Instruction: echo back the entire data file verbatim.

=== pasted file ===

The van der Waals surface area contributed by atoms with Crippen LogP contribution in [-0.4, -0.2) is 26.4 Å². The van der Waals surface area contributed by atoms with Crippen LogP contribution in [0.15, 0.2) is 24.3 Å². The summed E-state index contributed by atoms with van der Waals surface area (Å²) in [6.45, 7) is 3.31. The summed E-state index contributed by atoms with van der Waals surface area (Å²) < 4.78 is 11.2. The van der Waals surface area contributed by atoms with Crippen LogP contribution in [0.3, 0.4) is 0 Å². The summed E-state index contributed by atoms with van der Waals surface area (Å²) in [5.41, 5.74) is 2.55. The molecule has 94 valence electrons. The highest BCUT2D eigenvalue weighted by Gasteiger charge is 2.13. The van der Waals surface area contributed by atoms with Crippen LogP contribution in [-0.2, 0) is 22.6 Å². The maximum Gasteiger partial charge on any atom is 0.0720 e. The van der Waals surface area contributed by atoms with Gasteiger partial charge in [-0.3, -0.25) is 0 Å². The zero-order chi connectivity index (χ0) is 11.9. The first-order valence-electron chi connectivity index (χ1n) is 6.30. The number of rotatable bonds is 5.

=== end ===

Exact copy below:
The van der Waals surface area contributed by atoms with Crippen LogP contribution in [-0.4, -0.2) is 26.4 Å². The van der Waals surface area contributed by atoms with Crippen LogP contribution in [0.15, 0.2) is 24.3 Å². The summed E-state index contributed by atoms with van der Waals surface area (Å²) in [6.45, 7) is 3.31. The summed E-state index contributed by atoms with van der Waals surface area (Å²) < 4.78 is 11.2. The van der Waals surface area contributed by atoms with Crippen LogP contribution in [0.3, 0.4) is 0 Å². The summed E-state index contributed by atoms with van der Waals surface area (Å²) in [5.41, 5.74) is 2.55. The molecule has 94 valence electrons. The highest BCUT2D eigenvalue weighted by Gasteiger charge is 2.13. The van der Waals surface area contributed by atoms with Crippen LogP contribution in [-0.2, 0) is 22.6 Å². The maximum Gasteiger partial charge on any atom is 0.0720 e. The van der Waals surface area contributed by atoms with Gasteiger partial charge in [-0.3, -0.25) is 0 Å². The zero-order chi connectivity index (χ0) is 11.9. The first-order valence-electron chi connectivity index (χ1n) is 6.30. The number of rotatable bonds is 5.